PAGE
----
The Characters (Masterplots II: American Fiction Series, Revised Edition)
Taylor Greer, the main character, enlists the warm wishes of the reader immediately through her open, honest narration. She quickly lets the reader into her middle-American background. With her rural Kentucky regionalisms and dialect, she is open and sincere. She has a good sense of humor and can laugh at herself as well as at others and at the comedy of human life. As both the narrator and the main character, she carries the story of growing into responsibility and love. She learns her own ignorance and political naïveté, and while her goodheartedness and compassion for others cannot protect her from pain, they reinforce her moral fiber, which gives her the courage to do right. She did not seek the responsibility of a child, but she accepts what fate seems to throw in her path.
Turtle, the child, is seen gradually to emerge from the cocoon of silence and withdrawal with which she surrounds herself, presumably as a result of the abuse she has suffered. She is the catalyst for Taylor’s discovery of responsibility, commitment, and love.
Lou Ann Ruiz is at first only Taylor’s housemate, but gradually the two develop a relationship that is strong, supportive, and mutually beneficial. Lou Ann constantly belittles herself—about her appearance, her capabilities, and her potential. Yet despite desertion by her husband, she slowly gains some self-confidence and is able to take a job in a salsa factory. Obsessed with the safety of her baby,...
(The entire section is 539 words.)
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Characters Discussed (Cyclopedia of Literary Characters, Revised Third Edition)
Taylor Greer, the protagonist and narrator. Born and reared in rural Pittman, Kentucky, she vows not to get pregnant and live the rest of her life in Pittman. After graduating from high school and working for five years in a hospital lab, she buys an old Volkswagen and drives west. She acquires an abandoned Native American child, whom she names Turtle, in Oklahoma. Taylor and Turtle end up in Tucson, Arizona, where Taylor struggles to rear a child by herself and earn a living. She becomes involved in the sanctuary movement for Central American refugees. Tough-minded and resilient, Taylor meets these challenges with humor, optimism, and courage.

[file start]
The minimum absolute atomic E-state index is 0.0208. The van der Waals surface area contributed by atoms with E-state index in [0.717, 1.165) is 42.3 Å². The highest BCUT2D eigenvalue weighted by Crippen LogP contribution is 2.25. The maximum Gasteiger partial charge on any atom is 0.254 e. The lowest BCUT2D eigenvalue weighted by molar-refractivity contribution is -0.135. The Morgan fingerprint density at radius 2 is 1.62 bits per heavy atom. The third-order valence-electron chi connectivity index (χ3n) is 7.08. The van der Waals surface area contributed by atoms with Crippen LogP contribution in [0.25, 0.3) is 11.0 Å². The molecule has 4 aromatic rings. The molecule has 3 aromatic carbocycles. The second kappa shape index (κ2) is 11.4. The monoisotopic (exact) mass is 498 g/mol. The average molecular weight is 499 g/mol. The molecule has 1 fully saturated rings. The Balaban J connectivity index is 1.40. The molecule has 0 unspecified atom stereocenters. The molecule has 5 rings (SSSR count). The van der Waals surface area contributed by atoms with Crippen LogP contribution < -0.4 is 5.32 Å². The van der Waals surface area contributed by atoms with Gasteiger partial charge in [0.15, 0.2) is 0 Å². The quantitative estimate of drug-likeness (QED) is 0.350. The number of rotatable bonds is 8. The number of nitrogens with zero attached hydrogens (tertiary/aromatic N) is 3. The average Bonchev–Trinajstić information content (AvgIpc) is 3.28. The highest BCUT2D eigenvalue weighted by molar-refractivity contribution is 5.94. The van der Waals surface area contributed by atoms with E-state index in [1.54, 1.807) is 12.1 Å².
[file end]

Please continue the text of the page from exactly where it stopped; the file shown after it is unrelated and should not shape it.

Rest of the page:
Turtle Greer, Taylor’s adopted Native American daughter. When Taylor leaves Kentucky to drive west, a young Native American woman leaves the two-year-old Turtle in Taylor’s car. Turtle has been severely abused and does not begin to speak until six months after her arrival in Tucson. Taylor knows nothing about Turtle’s parents or her background.
Lou Ann Ruiz
Lou Ann Ruiz (née Logan), who also is originally from Kentucky. She lives in Tucson with her infant son Dwayne Ray. After her husband, Angel Ruiz, leaves her, she advertises for a roommate, and Taylor and Turtle move in with her. Lou Ann is more traditionally domestic—and more pessimistic—than Taylor, but she provides Taylor with friendship and support, and...
(The entire section is 541 words.)